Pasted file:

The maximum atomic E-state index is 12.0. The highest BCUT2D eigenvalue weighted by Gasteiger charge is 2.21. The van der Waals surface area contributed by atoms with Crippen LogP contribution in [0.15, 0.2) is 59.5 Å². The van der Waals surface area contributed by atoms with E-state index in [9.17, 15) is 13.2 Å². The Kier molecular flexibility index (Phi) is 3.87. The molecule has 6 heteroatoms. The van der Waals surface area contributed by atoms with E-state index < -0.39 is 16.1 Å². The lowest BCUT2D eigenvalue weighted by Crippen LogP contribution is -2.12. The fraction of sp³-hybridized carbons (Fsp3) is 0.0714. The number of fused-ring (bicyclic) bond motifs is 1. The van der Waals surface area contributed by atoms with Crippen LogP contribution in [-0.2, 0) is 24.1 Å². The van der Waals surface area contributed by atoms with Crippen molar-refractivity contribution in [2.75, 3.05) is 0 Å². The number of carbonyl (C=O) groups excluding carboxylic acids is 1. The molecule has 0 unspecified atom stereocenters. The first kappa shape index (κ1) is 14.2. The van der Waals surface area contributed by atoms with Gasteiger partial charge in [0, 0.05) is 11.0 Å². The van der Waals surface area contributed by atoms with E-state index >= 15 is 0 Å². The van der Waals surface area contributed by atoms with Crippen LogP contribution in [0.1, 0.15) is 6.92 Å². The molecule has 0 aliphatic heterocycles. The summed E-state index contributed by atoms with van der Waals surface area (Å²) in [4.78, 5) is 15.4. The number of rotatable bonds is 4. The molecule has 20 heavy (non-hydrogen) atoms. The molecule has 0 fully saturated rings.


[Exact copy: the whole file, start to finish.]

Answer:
The maximum atomic E-state index is 12.0. The highest BCUT2D eigenvalue weighted by Gasteiger charge is 2.21. The van der Waals surface area contributed by atoms with Crippen LogP contribution in [0.15, 0.2) is 59.5 Å². The van der Waals surface area contributed by atoms with E-state index in [9.17, 15) is 13.2 Å². The Kier molecular flexibility index (Phi) is 3.87. The molecule has 6 heteroatoms. The van der Waals surface area contributed by atoms with E-state index < -0.39 is 16.1 Å². The lowest BCUT2D eigenvalue weighted by Crippen LogP contribution is -2.12. The fraction of sp³-hybridized carbons (Fsp3) is 0.0714. The number of fused-ring (bicyclic) bond motifs is 1. The van der Waals surface area contributed by atoms with Crippen LogP contribution in [-0.2, 0) is 24.1 Å². The van der Waals surface area contributed by atoms with Crippen molar-refractivity contribution in [2.75, 3.05) is 0 Å². The number of carbonyl (C=O) groups excluding carboxylic acids is 1. The molecule has 0 unspecified atom stereocenters. The first kappa shape index (κ1) is 14.2. The van der Waals surface area contributed by atoms with Gasteiger partial charge in [0, 0.05) is 11.0 Å². The van der Waals surface area contributed by atoms with E-state index >= 15 is 0 Å². The van der Waals surface area contributed by atoms with Crippen LogP contribution in [0.1, 0.15) is 6.92 Å². The molecule has 0 aliphatic heterocycles. The summed E-state index contributed by atoms with van der Waals surface area (Å²) in [4.78, 5) is 15.4. The number of rotatable bonds is 4. The molecule has 20 heavy (non-hydrogen) atoms. The molecule has 0 fully saturated rings.